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August 2012
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Employability (Part 2): Five Top Tips for Showcasing Your Skills

Posted by: Sue Harrington, as part of School Leavers’ Fortnight

 

Often school leavers are caught in a seemingly irresolvable situation: you need a job to develop your employability skills, but you need employability before you can secure a job.

 

But consider this: as a school leaver, you may be more employable than you realise.

 

Here are our five top tips for young people just leaving school and entering the job market, to help you assess and develop your personal employability skills:

 

1. Identify and map your own employability strengths: Understanding your own strengths will help you to assess your employability. You can do this by completing Capp’s Realise2 strengths assessment (www.realise2.com) and then mapping your strengths onto the five elements of personal employability that I outlined yesterday. For example, if your strengths include Personal Responsibility, Persistence, Planful and Drive, what does that say for your level of self-direction?

 

2. Provide concrete examples of your employability: Look for the opportunity on application forms or at interviews to demonstrate your employability. Have you taken up a new hobby, researched it, taught yourself the requisite skills and become competent? Have you planned and arranged a holiday for you and friends? Remember, as a school leaver, employers will not be expecting all your employability evidence to be work-based.

 

3. Use work experience: Have you already gained some work experience, in the evenings, weekends or school holidays? This will have given you some insight into what it is like at work – what has it shown you about working in teams, solving problems or dealing with customers? What difficult situations have you handled successfully?

 

4. Gain more work experience: All work experience is useful for developing your employability skills and shows initiative on your CV and application form. Are there any internships available in jobs that interest you? Try searching the Internet or talking to your parents and their friends about opportunities where they work. Consider volunteering – unpaid work is still valuable experience and shows your work ethic to potential employers.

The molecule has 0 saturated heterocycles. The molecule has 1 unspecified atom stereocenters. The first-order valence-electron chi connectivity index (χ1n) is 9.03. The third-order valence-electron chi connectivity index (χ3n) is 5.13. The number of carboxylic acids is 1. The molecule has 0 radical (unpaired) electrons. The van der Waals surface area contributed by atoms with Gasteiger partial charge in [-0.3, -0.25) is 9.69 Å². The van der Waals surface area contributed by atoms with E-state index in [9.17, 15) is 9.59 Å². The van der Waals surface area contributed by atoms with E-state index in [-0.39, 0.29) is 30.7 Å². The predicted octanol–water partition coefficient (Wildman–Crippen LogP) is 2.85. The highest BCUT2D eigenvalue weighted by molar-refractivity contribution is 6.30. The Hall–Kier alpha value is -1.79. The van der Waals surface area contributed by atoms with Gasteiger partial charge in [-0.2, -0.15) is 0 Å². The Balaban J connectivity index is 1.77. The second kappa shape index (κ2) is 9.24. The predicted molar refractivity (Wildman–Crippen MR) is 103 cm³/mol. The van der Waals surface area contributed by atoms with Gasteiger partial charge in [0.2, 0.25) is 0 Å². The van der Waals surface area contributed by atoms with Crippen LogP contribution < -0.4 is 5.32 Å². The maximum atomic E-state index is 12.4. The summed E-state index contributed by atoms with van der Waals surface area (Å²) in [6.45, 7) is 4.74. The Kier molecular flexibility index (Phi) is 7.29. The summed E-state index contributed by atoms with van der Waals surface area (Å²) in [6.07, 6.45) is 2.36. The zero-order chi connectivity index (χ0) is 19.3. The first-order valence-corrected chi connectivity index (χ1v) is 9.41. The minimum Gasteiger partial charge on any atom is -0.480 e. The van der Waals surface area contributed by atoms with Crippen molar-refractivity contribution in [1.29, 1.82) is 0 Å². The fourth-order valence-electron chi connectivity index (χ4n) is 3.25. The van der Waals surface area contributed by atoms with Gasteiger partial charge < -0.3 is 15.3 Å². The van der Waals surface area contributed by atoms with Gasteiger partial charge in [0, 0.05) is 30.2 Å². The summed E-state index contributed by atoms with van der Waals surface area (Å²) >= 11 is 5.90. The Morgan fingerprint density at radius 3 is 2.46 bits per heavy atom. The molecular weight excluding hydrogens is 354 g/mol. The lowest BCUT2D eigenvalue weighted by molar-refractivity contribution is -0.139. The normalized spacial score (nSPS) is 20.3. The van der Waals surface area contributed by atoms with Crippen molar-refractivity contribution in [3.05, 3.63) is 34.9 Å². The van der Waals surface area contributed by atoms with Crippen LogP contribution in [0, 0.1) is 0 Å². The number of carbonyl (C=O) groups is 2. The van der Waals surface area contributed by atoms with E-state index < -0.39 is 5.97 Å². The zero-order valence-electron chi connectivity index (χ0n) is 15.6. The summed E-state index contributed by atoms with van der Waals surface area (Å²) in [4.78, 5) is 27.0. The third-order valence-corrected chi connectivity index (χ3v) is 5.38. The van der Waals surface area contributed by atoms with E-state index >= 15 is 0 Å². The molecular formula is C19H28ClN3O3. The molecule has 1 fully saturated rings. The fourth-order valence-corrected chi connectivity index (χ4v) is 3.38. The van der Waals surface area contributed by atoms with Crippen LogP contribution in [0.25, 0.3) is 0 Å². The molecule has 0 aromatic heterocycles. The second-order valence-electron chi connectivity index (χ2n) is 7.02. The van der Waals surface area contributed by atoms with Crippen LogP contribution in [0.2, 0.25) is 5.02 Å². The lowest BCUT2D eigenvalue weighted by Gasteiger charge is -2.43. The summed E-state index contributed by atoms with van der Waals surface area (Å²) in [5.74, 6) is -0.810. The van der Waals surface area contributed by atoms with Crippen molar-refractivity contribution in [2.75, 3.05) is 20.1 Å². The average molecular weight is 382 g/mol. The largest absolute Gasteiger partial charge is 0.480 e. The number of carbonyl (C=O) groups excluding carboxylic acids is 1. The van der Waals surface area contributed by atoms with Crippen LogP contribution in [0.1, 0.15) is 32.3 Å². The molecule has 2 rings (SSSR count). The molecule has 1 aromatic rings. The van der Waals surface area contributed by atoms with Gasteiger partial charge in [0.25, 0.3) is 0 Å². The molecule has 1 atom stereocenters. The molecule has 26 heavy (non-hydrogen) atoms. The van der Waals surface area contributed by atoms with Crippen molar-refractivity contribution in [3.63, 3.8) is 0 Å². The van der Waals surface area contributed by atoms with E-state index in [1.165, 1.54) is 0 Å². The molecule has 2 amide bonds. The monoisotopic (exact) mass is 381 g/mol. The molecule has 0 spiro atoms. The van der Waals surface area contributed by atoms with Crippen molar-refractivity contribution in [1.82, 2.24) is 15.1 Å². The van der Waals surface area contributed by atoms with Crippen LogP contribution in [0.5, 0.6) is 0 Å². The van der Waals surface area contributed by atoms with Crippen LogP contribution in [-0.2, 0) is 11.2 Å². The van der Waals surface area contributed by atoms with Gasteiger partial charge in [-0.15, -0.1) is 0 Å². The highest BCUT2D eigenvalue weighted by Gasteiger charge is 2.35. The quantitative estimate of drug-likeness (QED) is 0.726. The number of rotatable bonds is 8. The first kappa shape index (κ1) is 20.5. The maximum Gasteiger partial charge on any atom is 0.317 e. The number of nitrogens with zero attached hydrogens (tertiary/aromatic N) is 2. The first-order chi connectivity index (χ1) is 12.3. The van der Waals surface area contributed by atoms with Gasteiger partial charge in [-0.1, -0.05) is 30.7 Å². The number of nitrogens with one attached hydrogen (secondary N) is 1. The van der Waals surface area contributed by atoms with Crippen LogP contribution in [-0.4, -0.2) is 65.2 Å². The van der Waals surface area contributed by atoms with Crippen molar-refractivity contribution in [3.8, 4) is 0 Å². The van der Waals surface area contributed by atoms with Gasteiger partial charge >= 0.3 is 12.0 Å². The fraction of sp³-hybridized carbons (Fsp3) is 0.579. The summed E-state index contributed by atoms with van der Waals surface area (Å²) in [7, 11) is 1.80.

5. Find yourself a mentor – think of an adult you know who you respect and can talk to easily, preferably one who has the type of job you would like. This might be a member of your own family, a friend of your family, or the parent or elder brother or sister of a friend.

 

Talk to your mentor about their job and what it is like at work. For example, you might what to talk to them about the following things:

  • How did they get the job? Where was it advertised? What did they include on the application form? What questions were they asked at the interview?
  • What strengths, skills and knowledge are important for doing their job well? What are the challenges of their job and how do they overcome them?
  • Discuss your own strengths with your mentor and how you think they map onto employability. Talk to you mentor about how you can apply your experience to securing a job. For example, you may have been the captain of a sports team at school (which would demonstrate team-working skills and leadership potential) or you may have learnt to rock climb or play a musical instrument (demonstrating initiative, persistence and drive).

 

Leaving school and finding that first job is both exciting and daunting. Whilst having the right qualifications is still important for many jobs, understanding employability and being able to demonstrate these skills to potential employers is key.

 

In fact, it could just be the key that unlocks the door to your first job as a school leaver seeking employment.

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